My thought was...  In 1, Y can close out R because R has another safe route out.  In 2, Y can't close R out because it's too late for them to alter course.  R doesn't have any safe route out anymore.  So, if 4 is like what I described in this clarification...  R has a safe route to win the boat if no one alters course, and he has no safe route out if anyone closes his route.  So...  has R, in that case, achieved a right to expect Y and Green to not close him out, by virtue of putting himself in a place where he has no other safe course?  Seems all kinds of wrong (and recklessly dangerous)...  but I'm thinking you might say yes.

 

The problem with your thinking is that R does not have any right whatever to put herself into a spot where another boat has to make room for her. It's not a case of any boat closing out a barger, but if any boat has to make room for her then the barger is DSQ'd.

For example: below, boat B is waiting for A to "close the door." A never does, she is already on a course to pass close to the RC boat with no room for B. And she doesn't have to "close the door" nor does she have to hail. B needs to realize in enough time that there will be no room, and bail out.

 

post-30927-0-23632600-1484316013_thumb.gif

 

 

This scenario (below) is even more a case of the leeward boat not needing to close the door.  She is on course to pass close with no room, and if the barger 'B' forces her to change course, then the barger is DSQ. The problem here is that 'B' can really fuck up other boats' race with her expecting to be granted room because "the door was open."

post-30927-0-15495200-1484315545_thumb.gif

It's one of my pet peeves, there is no "open door policy" in the rules. I don't know where the phrase originated but it needs to be eliminated from racing sailors' vocabulary.

I'm certainly not at Brass's level but I hope this helps clarify at least somewhat.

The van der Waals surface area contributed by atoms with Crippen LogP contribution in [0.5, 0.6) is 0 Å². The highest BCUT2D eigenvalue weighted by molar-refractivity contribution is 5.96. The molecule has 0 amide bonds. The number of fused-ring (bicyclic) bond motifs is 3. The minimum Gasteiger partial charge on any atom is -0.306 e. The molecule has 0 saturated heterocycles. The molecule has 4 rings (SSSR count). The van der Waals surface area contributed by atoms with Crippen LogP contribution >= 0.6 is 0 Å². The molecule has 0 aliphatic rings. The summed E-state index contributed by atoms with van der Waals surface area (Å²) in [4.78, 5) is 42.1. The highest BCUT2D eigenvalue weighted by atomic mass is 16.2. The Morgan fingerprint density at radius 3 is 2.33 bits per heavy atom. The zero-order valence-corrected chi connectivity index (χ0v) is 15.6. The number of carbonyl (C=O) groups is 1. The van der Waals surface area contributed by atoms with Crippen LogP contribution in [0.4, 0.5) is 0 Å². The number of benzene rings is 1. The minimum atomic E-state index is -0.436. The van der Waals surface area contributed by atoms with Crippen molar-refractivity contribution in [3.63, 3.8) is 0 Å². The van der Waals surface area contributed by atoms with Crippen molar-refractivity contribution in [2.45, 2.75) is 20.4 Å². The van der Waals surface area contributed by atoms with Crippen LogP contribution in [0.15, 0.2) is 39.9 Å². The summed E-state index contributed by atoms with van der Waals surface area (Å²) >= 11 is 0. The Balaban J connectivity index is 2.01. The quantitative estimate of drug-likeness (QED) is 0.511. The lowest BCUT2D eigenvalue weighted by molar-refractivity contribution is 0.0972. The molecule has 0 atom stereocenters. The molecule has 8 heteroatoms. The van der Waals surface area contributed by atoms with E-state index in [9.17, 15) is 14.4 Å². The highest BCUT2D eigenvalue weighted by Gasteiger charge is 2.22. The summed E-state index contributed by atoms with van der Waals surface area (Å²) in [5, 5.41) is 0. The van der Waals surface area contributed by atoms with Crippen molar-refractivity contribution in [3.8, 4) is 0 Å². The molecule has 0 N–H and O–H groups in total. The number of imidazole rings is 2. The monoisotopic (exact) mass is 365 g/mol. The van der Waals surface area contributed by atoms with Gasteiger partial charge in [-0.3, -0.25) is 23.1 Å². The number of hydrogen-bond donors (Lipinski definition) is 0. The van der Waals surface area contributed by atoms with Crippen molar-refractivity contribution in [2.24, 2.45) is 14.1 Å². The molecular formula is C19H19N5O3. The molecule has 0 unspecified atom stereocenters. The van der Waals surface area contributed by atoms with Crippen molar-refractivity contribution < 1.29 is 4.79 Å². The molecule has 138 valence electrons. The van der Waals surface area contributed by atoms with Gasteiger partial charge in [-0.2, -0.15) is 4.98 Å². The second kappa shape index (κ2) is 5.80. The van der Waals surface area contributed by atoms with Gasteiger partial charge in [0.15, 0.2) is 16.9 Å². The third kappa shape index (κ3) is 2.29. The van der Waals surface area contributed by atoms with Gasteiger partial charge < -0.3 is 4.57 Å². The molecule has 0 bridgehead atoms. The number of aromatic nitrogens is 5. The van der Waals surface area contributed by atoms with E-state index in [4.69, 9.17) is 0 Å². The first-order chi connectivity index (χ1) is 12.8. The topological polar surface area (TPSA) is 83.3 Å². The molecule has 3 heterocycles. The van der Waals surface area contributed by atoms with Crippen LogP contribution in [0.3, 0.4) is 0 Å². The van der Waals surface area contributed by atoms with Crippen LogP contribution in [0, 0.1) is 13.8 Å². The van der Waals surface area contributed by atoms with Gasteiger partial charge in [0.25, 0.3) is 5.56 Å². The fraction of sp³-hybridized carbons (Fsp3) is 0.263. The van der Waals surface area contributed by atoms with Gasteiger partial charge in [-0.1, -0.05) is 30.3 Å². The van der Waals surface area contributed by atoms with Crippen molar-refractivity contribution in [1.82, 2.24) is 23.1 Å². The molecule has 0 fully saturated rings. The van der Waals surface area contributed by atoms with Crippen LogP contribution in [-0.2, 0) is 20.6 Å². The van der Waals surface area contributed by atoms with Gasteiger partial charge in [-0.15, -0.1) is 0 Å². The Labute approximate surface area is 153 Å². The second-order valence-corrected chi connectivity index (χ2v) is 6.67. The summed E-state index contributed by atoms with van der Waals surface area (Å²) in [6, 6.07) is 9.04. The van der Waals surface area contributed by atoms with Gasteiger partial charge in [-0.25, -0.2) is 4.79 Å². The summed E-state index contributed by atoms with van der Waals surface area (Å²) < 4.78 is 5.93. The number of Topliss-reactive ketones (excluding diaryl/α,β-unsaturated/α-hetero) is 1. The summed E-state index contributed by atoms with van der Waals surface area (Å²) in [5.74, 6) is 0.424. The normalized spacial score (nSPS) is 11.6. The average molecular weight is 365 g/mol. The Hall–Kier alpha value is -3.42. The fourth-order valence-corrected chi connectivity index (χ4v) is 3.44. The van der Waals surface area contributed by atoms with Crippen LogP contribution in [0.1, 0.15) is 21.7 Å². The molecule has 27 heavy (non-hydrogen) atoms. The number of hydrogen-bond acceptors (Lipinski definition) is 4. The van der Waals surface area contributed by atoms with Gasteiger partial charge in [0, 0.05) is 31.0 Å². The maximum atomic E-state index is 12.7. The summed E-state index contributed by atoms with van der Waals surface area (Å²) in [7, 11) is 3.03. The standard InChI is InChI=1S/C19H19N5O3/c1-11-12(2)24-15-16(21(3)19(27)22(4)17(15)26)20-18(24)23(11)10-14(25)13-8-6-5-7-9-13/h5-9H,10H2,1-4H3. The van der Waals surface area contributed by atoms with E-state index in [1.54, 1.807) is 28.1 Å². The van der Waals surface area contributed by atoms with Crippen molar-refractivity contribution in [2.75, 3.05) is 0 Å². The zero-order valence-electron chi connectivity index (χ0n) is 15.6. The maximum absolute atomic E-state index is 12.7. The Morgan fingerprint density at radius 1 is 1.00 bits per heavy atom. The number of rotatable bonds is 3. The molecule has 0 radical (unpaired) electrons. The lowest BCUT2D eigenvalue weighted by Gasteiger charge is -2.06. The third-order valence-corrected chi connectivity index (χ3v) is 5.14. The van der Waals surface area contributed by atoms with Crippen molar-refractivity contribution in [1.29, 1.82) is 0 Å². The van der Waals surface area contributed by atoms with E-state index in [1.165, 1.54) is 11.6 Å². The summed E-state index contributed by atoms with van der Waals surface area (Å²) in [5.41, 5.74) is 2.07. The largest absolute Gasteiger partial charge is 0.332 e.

FB- Doug

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Thanks, guys.  Much appreciated.

 

Brass, my interpretation is that I had it right in my head...  Essentially...  If R has recklessly successuflly established a hypothetical position where, since there's no other way out, the fleet can't close them off, so they can get away with it...  but it isn't realistic to expect it to work in reality because the maneuvering would be exceptionally difficult and everyone would have differences of opinion about exactly who was where and whether or not it was possible for R and Grey to gybe out without hitting B (and everyone would also say it WAS possible, if they had done so a boatlength earlier).  It's likely that all witnesses not aboard R would declare that there was never room to get through there in the first place, implying  that R and Grey should have gybed out long before it got to 4.  So even if the hypothetical is a hard-fought yes, without a drone video showing precise proof or something like that, R would likely never be able to prove it and win.  Thanks again.  I always enjoy your analysis.

 

Doug, I also appreciate your feedback.  My take, though, is that in both of your images, the door has been closed from the starting point.  In both cases, the leeward boat is already sailing on a course that does not allow the windward boat room to pass between them and RC.  As far as I understand, leeward can alter course to achieve that course (or higher, up to H2W, if they want) at any point where the windward boat is still capable of staying clear.   The difference in what people are talking about when they're discussing an "open door", in my understanding, is one where L is sailing a low enough course that W has plenty of room to pass between L's projected course and RC.  If L wants to head up to "close the door" by reaching an angle like that shown in either of your images, they're free to do so...  until L and W are overlapped with RC and W would not be able to avoid L anymore by heading up, luffing, tacking out, etc.  If L wants to head up, they need to do it before W's opportunity to escape in another direction has ended.

 

In other words, I absolutely agree that B is very wrong in both images.  But that's different from my Scenario 2.  In Scenario 2, Y cannot head up and drive R into RC.  The opportunity to head up passed as soon as it became impossible for R to avoid RC a different way.

 

But...  this has been argued in plenty of other threads, and I promised this thread was just to ask my question about Scenario 4.  I don't mind if Doug disagrees with my more general understanding, and/of if there are additional folks who dislike the terms "open" and "closed doors", which have no official meaning anyway.  If so, let's agree to disagree and let this thread die.  Just wanted to ask about the extreme scenario from 4.